Rights of Gays and Lesbians
The AIDS epidemic aroused public fear of gay and lesbian citizens. Many insurance companies refused medical coverage to gays. Initially, almost any treatment was exempt from coverage because it was considered experimental. Other insurance company strategies included stretching out the legal process to let the AIDS patient die before a judgment was entered in favor of the patient and a more recent effort to place monetary limits on medical coverage. Lambda filed suit in January of 1998 against Mutual of Omaha to abolish caps on insurance payments with respect to the treatment of HIV and AIDS patients, alleging that the caps violated the federal Americans with Disabilities Act and the Illinois Insurance Code.
Lambda won a case in the New York Court of Appeals that required an insurance company to pay AIDS related disability claims on behalf of a homosexual who had paid premiums for five years. The largest national survey of AIDS policies and education programs in the workplace by the Center for Disease Control revealed in 1996 that nearly half of American work sites had implemented HIV/AIDS workplace policies, and one in six worksites offered their employees education programs that address HIV and AIDS. Nearly all worksites offered group health insurance, although 5 percent limited or excluded HIV from at least one of the policies offered to employees.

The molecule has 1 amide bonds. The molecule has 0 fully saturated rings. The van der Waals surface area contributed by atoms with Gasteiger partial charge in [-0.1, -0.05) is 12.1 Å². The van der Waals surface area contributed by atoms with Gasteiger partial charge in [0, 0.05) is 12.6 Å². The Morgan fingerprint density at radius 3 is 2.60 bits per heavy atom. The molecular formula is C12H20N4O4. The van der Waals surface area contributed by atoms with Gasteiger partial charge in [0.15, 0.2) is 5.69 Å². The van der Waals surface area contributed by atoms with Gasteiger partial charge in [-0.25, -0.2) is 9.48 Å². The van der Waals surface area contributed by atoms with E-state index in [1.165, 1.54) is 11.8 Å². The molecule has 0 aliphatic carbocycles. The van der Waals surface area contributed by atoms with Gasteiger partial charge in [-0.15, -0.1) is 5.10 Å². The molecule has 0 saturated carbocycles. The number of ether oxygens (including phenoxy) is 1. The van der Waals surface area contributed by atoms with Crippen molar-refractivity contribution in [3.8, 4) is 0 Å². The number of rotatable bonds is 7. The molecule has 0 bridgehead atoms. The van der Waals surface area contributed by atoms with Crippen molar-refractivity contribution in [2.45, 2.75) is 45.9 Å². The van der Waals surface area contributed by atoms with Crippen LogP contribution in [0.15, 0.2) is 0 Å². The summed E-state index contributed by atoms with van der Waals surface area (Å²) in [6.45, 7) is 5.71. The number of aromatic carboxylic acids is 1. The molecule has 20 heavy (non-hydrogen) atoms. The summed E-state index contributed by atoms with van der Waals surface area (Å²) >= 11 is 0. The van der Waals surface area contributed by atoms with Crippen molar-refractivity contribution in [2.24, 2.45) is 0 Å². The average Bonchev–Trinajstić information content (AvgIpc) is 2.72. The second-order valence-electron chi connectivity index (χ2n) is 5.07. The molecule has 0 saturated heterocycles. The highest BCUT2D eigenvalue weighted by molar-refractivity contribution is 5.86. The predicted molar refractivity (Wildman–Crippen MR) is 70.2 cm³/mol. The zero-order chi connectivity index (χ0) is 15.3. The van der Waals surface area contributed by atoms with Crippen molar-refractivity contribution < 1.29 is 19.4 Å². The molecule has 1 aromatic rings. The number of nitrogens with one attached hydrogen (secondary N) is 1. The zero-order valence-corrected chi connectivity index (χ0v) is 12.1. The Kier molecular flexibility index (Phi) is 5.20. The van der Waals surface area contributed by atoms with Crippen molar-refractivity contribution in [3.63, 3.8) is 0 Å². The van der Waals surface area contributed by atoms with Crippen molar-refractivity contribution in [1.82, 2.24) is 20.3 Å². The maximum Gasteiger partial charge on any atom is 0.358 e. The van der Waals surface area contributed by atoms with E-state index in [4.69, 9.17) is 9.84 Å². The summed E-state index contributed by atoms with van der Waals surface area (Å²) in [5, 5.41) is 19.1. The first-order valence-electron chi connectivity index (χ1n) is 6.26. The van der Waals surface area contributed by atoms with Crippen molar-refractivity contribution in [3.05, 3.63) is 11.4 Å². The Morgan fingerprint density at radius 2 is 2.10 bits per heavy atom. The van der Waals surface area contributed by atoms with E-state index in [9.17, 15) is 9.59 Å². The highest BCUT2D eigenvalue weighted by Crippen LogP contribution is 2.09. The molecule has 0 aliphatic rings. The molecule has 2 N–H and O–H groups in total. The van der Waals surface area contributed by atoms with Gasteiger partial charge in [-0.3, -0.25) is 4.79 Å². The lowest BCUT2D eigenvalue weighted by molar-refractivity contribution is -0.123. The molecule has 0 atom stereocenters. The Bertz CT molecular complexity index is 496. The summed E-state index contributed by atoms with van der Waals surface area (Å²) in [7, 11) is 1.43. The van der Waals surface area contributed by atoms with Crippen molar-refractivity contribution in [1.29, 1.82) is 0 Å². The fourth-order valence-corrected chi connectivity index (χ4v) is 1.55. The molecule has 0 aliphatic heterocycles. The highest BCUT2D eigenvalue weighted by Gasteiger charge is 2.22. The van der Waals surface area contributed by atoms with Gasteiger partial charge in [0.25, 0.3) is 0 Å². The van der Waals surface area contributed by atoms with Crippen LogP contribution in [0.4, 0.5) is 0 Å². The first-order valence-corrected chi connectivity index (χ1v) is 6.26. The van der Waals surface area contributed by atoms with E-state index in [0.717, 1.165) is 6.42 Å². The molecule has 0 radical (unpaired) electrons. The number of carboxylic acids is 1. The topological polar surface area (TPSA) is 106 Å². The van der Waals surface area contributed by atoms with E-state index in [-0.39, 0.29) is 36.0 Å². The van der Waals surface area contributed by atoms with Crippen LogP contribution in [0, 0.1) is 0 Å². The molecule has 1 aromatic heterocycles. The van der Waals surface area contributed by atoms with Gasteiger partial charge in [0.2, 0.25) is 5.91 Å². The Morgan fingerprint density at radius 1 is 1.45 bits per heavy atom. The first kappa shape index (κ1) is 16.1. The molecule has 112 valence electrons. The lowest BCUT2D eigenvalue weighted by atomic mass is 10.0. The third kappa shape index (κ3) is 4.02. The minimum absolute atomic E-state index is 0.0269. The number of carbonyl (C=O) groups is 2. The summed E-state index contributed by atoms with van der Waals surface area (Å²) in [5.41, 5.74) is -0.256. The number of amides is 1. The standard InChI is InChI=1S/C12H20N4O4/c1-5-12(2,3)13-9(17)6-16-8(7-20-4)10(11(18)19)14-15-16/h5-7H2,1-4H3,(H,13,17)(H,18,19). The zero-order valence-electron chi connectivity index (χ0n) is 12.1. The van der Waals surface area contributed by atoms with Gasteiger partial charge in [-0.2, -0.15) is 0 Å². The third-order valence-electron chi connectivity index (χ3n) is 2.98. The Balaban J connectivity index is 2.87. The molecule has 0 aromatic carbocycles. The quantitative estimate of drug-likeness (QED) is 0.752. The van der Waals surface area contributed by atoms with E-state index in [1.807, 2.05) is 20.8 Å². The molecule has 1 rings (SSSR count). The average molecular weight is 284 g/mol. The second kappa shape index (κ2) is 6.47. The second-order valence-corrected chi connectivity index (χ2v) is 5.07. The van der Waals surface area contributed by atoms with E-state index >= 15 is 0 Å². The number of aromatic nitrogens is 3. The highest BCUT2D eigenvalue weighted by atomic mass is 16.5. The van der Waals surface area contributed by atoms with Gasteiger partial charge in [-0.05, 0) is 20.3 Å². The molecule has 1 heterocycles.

- Rights of Gays and Lesbians - City And State Ordinances
- Rights of Gays and Lesbians - Same-sex Marriage And Custody
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Law Library - American Law and Legal InformationGreat American Court CasesRights of Gays and Lesbians - Gay And Lesbian Civil Rights, Employment And School Fairness, Serving In The Armed Forces, Same-sex Marriage And Custody